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Mystery neapolitan shirt

post #1 of 10
Thread Starter 
I saw this shirt today at a thrift store with all of the hallmarks of the Neapolitan style--extra thick MOP buttons with the distinctive crow's foot stitch, hand-sewn buttonholes, sleeves attached by hand, a bit of showy handwork on the shoulder yoke, and small triangular side-gussets also with hand stitching. No label, but there was a size marker so I'm sure it's not bespoke. The only clue was a sort of embossed 'F' on the side gussets, much like the 'B' or 'LB' you would see on a Borrelli shirt. I actually recognized the original owner's initials on the inside, which makes me sure it's from a very fine maker; over the years I've seen many donated items from this individual, including dozens of jackets and suits from Pooles and more bespoke Charvet shirts than I would ever care to count. I actually passed on the shirt because the collar stance was just a bit too much for me, a very high-buttoning button-down with a very dramatic roll. My rule of thrift shopping karma is to leave it if it's not just right for you. But I am curious. And I did, however, pick up a beautiful bespoke silk dressing gown from Sulka. I've always wanted to see one of these and it is quite an amazing piece of work in a brown and red paisley with red piping.
post #2 of 10
Probably Finnamore. koji
post #3 of 10
Thread Starter 
Wow. Thanks for the quick reply. I'm sure you're right. Any idea how Finnamore fits into the constellation of Neapolitan shirt-makers?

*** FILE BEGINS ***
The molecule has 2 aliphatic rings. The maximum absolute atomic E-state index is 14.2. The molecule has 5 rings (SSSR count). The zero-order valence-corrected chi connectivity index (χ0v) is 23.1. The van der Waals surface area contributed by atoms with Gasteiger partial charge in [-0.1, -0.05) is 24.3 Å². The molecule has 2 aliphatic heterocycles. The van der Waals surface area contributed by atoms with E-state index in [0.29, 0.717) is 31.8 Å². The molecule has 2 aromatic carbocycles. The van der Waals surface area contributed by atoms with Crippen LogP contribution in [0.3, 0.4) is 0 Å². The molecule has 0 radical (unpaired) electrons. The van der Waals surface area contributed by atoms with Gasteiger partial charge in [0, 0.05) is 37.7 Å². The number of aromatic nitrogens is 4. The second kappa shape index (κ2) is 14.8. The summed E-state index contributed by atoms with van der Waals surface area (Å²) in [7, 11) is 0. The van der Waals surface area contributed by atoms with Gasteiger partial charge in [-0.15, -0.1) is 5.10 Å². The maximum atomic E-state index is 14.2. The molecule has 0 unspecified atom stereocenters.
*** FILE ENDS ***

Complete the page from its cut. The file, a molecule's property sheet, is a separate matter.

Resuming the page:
post #4 of 10
i wish my local thrift store was as well-stocked...
post #5 of 10
It's certainly up there with the Barbas, Borrellis, Attolinis and Kitons of the world. Not having tried them personally, I can't comment. Domenico Vacca in nyc has a Finnamore MTM program, so it must be a damn good shirt. koji
post #6 of 10
That's great that you continuously find top-shelf items donated by the same person. Are you lucky enough that all the items fit perfectly? I wish I had the same situation as you. The best that I've got is a tiny hole-in-the-wall dump of a thrift store I've discovered. The shirts are usually junk, but every time I've been in there (5 times) I find at least one Oxxford 3-button suit. Every time so far, and they are all the same exact size (46R...unfortunately I am a 38-40R). All I can think of is that someone must have donated a huge amount of Oxxfords, and that they are constantly getting added to the rack of new clothes that get put out every week. All I need to do is slip the nice ladies who work there a $50 bill and ask if I can browse around the back for a couple hours....
post #7 of 10
finamore=excellent stuff.
post #8 of 10
Actually, according to Vacca, Finamore makes a better shirt than Attolini. (Really?.?) I wanted to have a custom Attolini once, and they recommended Finamore. They do custom Attolini suits, but not their shirts. Just take it for what it's worth. But your description of high neck, dramatic roll fits into the description, and I would guess the shirt you saw is Finamore too.
post #9 of 10
How much do those Finnamore MTM run and how long do they take, do you know? Also, is there a big difference for most people in the fit of a MTM shirt versus a bespoke shirt?
post #10 of 10
I've got an Andrea Finamore shirt that I bought last year. The fabric is beautiful, silky cotton. Very nice. But I wouldn't say it's any better than Borrelli, for example. At least the one I got appears to be entirely machine made -- none of the individual stitching one sees in Kiton, Borrelli and Barba (not sure about Attolini, as I've never seen one in person). Not that lack of hand stitching should damn a shirt or its maker if it's well made of high quality fabric. Besides, it was cheaper than those hand-made shirts. I paid $75 for it and bought it brand new on EBay from seller "the world's finest" (who's also the seller from whom many people on this board and AskAndy have been buying Borrelli suits and blazers, not to mention shirts and slacks).
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